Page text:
Monday 20 August 2018


For a resistance fighter, a spectacular victory becomes the moment of great danger.  Once the convoy or the oil field or the ammunition dump is exploded, those responsible are targeted men. 

So it was for Elijah.  At Mount Carmel, he humiliated the apparently all-conquering Taliban-like prophets of Baal in fire brought down from heaven and then he slaughtered them.  It ignited Queen Jezebel, no less, who swore his destruction - and he fled for his life.

Being hunted down and under the stress of trauma, he went a hundred miles south to the edge of the Negev, then a further day’s journey into the desert itself.  There he collapsed under the shelter of a rare tree, prayed for death, and, mercifully, fell asleep.

At which point (the exquisite five verses from 1 Kings 19.3-7 were read on a recent Sunday) God’s messenger-angels touched him.  They did so twice.  They provided warm bread and cold water. 

One might have hoped they would also provide an answer to his final despairing prayers – you are safe, the likes of the prophets of Baal and Jezebel will be defeated.  

But instead their message to the man at the extremity of coping seemed simply to be – go further into the wilderness.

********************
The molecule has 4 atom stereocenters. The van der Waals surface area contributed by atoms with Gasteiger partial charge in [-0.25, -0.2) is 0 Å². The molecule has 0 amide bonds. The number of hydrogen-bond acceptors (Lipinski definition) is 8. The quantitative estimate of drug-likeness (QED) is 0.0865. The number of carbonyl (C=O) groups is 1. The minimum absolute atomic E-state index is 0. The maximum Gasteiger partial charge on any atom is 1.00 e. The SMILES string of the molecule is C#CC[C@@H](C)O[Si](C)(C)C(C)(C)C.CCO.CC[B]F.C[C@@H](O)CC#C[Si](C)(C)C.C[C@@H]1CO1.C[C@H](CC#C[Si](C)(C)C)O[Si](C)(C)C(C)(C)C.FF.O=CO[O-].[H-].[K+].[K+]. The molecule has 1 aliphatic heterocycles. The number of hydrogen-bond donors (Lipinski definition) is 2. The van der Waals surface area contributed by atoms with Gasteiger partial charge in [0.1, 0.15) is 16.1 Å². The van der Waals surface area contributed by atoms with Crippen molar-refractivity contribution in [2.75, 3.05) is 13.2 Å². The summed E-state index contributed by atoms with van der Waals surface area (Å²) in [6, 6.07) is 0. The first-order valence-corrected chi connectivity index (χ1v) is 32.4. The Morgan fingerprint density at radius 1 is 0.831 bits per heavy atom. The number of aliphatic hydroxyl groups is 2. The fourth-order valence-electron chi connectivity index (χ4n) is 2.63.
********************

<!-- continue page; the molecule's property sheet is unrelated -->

And there, alongside those whose bereavement or depression or pain or mental illness or approaching death seems unremitting and unbearable, I was glad to stop reading. 

To stop reading with the second angel-touch and the words ‘take the sustenance here however tiny, else the journey will be too much for you’.

If we read on we find Elijah has indeed traversed the Negev and Sinai deserts for forty days, come to a new experience of God and a new understanding of what he should do.  But that isn’t yet, and we didn’t read that far.

We only read the verses in which God’s messenger-angels found him in wilderness, touched him, and told him that he needed to go deeper into the desert, a journey which would be almost too much for him.

So, I thought of Paul asking God three times to take away whatever the thorn in the flesh and the message of Satan which beset him might be, and get only the answer ‘my grace is sufficient for you’ (2 Corinthians 12.9).